Data from: Adjunctive use of modified Yunu-Jian in the non-surgical treatment of male smokers with chronic periodontitis: a randomized double-blind, placebo-controlled clinical trial
Zee, Kwan-Yat et al. (2017), Data from: Adjunctive use of modified Yunu-Jian in the non-surgical treatment of male smokers with chronic periodontitis: a randomized double-blind, placebo-controlled clinical trial, Dryad, Dataset, https://doi.org/10.5061/dryad.pb1d5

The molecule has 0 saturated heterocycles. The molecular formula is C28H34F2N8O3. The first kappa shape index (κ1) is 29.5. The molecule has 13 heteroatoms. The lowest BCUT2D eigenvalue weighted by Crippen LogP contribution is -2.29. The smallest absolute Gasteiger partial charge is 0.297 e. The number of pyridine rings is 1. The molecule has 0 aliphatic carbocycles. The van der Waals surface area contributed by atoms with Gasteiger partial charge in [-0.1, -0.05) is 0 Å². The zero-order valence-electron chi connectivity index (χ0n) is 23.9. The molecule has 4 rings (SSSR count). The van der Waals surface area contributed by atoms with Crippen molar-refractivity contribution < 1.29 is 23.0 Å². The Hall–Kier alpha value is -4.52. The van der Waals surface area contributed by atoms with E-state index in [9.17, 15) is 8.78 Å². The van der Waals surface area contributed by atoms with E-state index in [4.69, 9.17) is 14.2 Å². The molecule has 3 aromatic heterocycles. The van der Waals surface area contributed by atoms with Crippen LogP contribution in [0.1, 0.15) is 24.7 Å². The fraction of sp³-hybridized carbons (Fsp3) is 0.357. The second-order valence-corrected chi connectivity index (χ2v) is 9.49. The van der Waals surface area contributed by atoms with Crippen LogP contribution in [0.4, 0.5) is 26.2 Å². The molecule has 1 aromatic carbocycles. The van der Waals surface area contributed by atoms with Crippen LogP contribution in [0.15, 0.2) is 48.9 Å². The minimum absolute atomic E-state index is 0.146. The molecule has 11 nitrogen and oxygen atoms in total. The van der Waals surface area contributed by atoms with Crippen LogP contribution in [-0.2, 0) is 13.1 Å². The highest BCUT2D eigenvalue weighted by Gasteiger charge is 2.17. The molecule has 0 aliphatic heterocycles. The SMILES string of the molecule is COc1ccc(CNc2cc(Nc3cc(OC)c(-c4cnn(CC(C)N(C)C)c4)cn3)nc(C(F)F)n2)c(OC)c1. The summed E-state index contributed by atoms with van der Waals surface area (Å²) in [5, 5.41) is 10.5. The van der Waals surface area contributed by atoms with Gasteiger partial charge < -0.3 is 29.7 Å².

Background: Yunu-Jian (YJ) is a Chinese medicine (CM) heat purging formula, which is used to reduce wei huo (stomach-heat, SH) and enrich shen yin (kidney-yin, KY). This formula is also commonly used to manage diabetes mellitus and gum/oral inflammation. The activity of YJ can be modified or refined by the addition of other CM herbs and/or minor changes to one of its five key ingredients. The aim of this study was to evaluate the adjunctive use of modified YJ (mYJ) or YJ containing additional osteoblast-stimulating and inflammation-modulating CM herbs in the non-surgical periodontal treatment of smokers with chronic periodontitis in a randomized, double-blind, prospective, placebo-controlled study. Methods: Healthy adult male smokers with untreated chronic periodontitis who showed CM syndrome of SH and KY deficiency (KYD) whilst attending a dental teaching hospital from October to December, 2005, were invited to participate in a randomized double-blind, placebo-controlled clinical trial. The trial itself involved the once-daily oral administration of a placebo or mYJ for 3 months as an adjunct to non-surgical periodontal therapy. Several periodontal parameters, including radiographic alveolar bone density, were measured by computer-assisted densitometric image analysis (CADIA) on selected sites, and CM signs of SH and KYD were followed from their baseline values to various time points up to 12 months or the end of study. Results: Twenty-five smokers (consumed 25.0 ± 15.3 smoking-pack years, ranged 7.5–80; aged 46.3 ± 6.8 years) with periodontitis and SH and KYD were recruited (Placebo, n = 14; mYJ, n = 11). All of the participants showed good tolerance towards the CM recipe. All of the periodontal parameters had improved after 12-month follow-up, and no statistically significant differences were detected between the control group and test group, except for the higher CADIA values observed compared with the baseline at 12 months for test sites (P = 0.025). 4/3/3 test vs 14/13/13 control participants had persisting SH and KYD at 6, 9 and 12 months (P < 0.001), respectively. Conclusions: The adjunctive use of mYJ preserved the post-treatment increases in the radiographic alveolar bone density at the study sites and led to an overall improvement in SH and KYD compared with the controls.